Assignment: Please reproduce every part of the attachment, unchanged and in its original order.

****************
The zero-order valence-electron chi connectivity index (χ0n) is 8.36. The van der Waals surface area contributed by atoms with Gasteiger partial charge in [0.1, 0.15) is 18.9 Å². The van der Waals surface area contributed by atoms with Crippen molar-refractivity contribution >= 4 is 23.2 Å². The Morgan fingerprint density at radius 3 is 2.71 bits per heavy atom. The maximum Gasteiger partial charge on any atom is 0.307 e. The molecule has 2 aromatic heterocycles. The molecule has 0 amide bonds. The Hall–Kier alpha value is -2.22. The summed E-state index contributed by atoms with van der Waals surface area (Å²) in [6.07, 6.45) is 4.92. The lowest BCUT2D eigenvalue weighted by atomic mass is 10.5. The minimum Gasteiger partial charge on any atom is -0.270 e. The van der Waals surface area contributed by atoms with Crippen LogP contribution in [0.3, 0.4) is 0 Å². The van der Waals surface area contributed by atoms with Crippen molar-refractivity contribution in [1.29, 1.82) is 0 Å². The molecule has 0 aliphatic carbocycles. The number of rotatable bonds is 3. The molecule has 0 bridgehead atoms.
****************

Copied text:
The zero-order valence-electron chi connectivity index (χ0n) is 8.36. The van der Waals surface area contributed by atoms with Gasteiger partial charge in [0.1, 0.15) is 18.9 Å². The van der Waals surface area contributed by atoms with Crippen molar-refractivity contribution >= 4 is 23.2 Å². The Morgan fingerprint density at radius 3 is 2.71 bits per heavy atom. The maximum Gasteiger partial charge on any atom is 0.307 e. The molecule has 2 aromatic heterocycles. The molecule has 0 amide bonds. The Hall–Kier alpha value is -2.22. The summed E-state index contributed by atoms with van der Waals surface area (Å²) in [6.07, 6.45) is 4.92. The lowest BCUT2D eigenvalue weighted by atomic mass is 10.5. The minimum Gasteiger partial charge on any atom is -0.270 e. The van der Waals surface area contributed by atoms with Crippen LogP contribution in [0.3, 0.4) is 0 Å². The van der Waals surface area contributed by atoms with Crippen molar-refractivity contribution in [1.29, 1.82) is 0 Å². The molecule has 0 aliphatic carbocycles. The number of rotatable bonds is 3. The molecule has 0 bridgehead atoms.